Kenney to propose $5.6 billion Philly budget with more than $184 million to fight violence

Philadelphia’s more than $5 billion spending plan is designed to promote racial equity while also trying to make the city safer and better for all.

Philadelphia Mayor Jim Kenney speaks at a press conference

Philadelphia Mayor Jim Kenney. (Samantha Madera/City of Philadelphia)

Mayor Jim Kenney’s delivery of a pre-taped address during City Council’s weekly meeting Thursday officially starts the city’s review and negotiations over his proposed $5.6 billion operating budget for Philadelphia with an emphasis on racial equity.

In a pre-budget meeting with reporters Wednesday afternoon, Budget Director Marisa Waxman said the goal is to look at racial equity from a number of new angles, including making the staff that serves the people of the city more reflective of those who live and work in Philadelphia.

“We want to make sure that we are engaging Philadelphians where they are and particularly Black and Brown Philadelphians to come into our workforce,” Waxman said.

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She explained the mayor is working on ways to fight violence, with a proposal to spend more than $184 million in new money for anti-violence investments. An additional $3 million will be devoted to Kensington for efforts yet to be determined to aid in dealing with the drug crisis that has plagued that area of the city.

The budget does not include any tax increases, but does add some fees for those who live and work in the city. It also leaves only a narrow cushion of just over $150 million in what’s referred to as the fund balance. That’s the money left over after subtracting the spending proposed from expected revenue. Kenney’s proposed fund balance is far less than the 6% that most city finance experts believe is appropriate for a city the size of Philadelphia.

The budget is also assuming that 25% of people who live outside the city but worked in Philadelphia in past years will not return to town. Those former commuters who’ve transitioned to working from home outside the city will not have to pay the wage tax even though they work for Philadelphia-based companies.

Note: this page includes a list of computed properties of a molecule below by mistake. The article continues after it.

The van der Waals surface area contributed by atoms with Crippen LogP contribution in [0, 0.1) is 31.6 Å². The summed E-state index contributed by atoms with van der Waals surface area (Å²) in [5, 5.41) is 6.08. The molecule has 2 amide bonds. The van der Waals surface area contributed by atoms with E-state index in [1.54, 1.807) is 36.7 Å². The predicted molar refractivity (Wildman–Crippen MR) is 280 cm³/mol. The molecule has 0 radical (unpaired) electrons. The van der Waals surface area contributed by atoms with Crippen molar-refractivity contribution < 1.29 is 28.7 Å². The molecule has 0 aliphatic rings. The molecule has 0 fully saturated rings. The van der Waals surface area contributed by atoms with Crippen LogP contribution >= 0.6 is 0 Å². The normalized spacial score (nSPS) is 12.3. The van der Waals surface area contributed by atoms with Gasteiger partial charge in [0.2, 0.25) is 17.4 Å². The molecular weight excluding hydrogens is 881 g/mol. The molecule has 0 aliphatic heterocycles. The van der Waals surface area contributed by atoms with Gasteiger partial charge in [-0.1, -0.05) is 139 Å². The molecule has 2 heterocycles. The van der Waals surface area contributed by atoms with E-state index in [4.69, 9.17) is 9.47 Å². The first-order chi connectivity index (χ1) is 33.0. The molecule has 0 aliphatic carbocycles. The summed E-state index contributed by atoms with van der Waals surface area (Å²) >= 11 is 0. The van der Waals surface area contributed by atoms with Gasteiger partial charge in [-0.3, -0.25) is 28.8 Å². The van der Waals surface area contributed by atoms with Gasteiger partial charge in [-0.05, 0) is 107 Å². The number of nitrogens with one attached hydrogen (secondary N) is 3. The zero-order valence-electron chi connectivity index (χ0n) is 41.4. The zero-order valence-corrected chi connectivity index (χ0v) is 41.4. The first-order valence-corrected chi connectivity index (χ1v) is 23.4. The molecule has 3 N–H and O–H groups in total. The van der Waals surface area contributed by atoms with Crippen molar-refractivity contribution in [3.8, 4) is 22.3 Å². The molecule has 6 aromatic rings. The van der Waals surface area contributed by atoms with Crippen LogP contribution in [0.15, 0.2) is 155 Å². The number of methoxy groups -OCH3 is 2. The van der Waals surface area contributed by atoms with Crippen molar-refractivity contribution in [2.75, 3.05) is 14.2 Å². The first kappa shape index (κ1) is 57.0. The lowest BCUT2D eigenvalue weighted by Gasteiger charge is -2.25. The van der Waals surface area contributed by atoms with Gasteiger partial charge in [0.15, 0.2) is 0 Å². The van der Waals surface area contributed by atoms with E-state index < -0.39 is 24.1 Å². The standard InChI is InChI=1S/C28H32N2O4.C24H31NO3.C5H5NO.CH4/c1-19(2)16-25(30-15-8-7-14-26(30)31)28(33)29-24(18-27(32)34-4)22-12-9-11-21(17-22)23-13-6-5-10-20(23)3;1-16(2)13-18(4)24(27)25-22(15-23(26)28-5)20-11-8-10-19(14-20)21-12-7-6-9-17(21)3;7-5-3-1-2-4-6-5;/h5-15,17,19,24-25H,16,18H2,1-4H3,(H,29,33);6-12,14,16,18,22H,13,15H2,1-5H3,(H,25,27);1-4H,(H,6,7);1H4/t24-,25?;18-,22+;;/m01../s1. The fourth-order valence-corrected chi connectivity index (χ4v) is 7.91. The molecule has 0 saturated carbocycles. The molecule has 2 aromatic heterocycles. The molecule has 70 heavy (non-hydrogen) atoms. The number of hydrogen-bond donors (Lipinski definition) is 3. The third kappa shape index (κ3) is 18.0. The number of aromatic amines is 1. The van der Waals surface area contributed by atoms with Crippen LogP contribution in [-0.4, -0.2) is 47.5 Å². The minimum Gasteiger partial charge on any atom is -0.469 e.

Finance Director Rob Dubow said they don’t know when they will see that revenue decline, because employers can decide not to withhold the tax, or workers can seek a refund.

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The city is using Federal Rescue Plan funds to help balance the budget. About $335 million will be devoted to boosting sagging tax revenues that were lost due to the pandemic.

An upcoming release of new real estate valuations will most likely bring in more tax revenue since the value of homes has been rising, and new assessments will reflect those changes, Dubow said.

There was mixed reaction to the budget from council members who were briefed in advance of the mayor’s address.

Councilmember Cherelle Parker said the city needs to address the exodus of “31,000 Black people from Philadelphia since the last census,” and called for an improvement in “quality of life issues.” Those investments should include installing more cameras to help fight crime, and stopping short dumping in communities, Parker said.

She added budget is not a competition.

“This is not an either/or, it needs to be a comprehensive review with all hands-on deck, including more support for community policing,” she said. “We will peel back the layers and do what we do during the budget process,” adding changes will be made to help keep people in Philadelphia.

Councilmember Maria Quinones Sanchez added the budget needs “to deploy city services where they are most needed, in historically underserved and marginalized neighborhoods.”

She said CLIP should be extended to every neighborhood. CLIP is the Community Life Improvement program, which is used to enforce quality-of-life violations and improve the appearance of neighborhoods.

“In Kensington, where there is especially high need due to the ongoing public health and safety crisis, we need a specific crew to ensure that other neighborhoods don’t lose essential services,” Sanchez said as an example of the need for assistance in one neighborhood.”

Councilmember Derek Green said “bold leadership” is necessary.

“My concern is that we’re not using American Rescue Plan dollars to really be a leader,” he said. That federal money should be used “to draw people to the city of Philadelphia while providing family-sustaining wages for the residents of the city,” he said.

Kevin Lessard, the mayor’s spokesperson, said the Kenney administration is “looking forward to working with council members to get to a resolution in June for a budget that hopefully everyone can support.”

Hearings on the spending plan, which involve testimony from managers in all the major city departments, begin on April 7 and run through May 25.  A full copy of the budget is posted on the city’s website.

Public testimony on the budget is set for April 12.  Public comments on the school district portion of the budget plan will be held on May 4.

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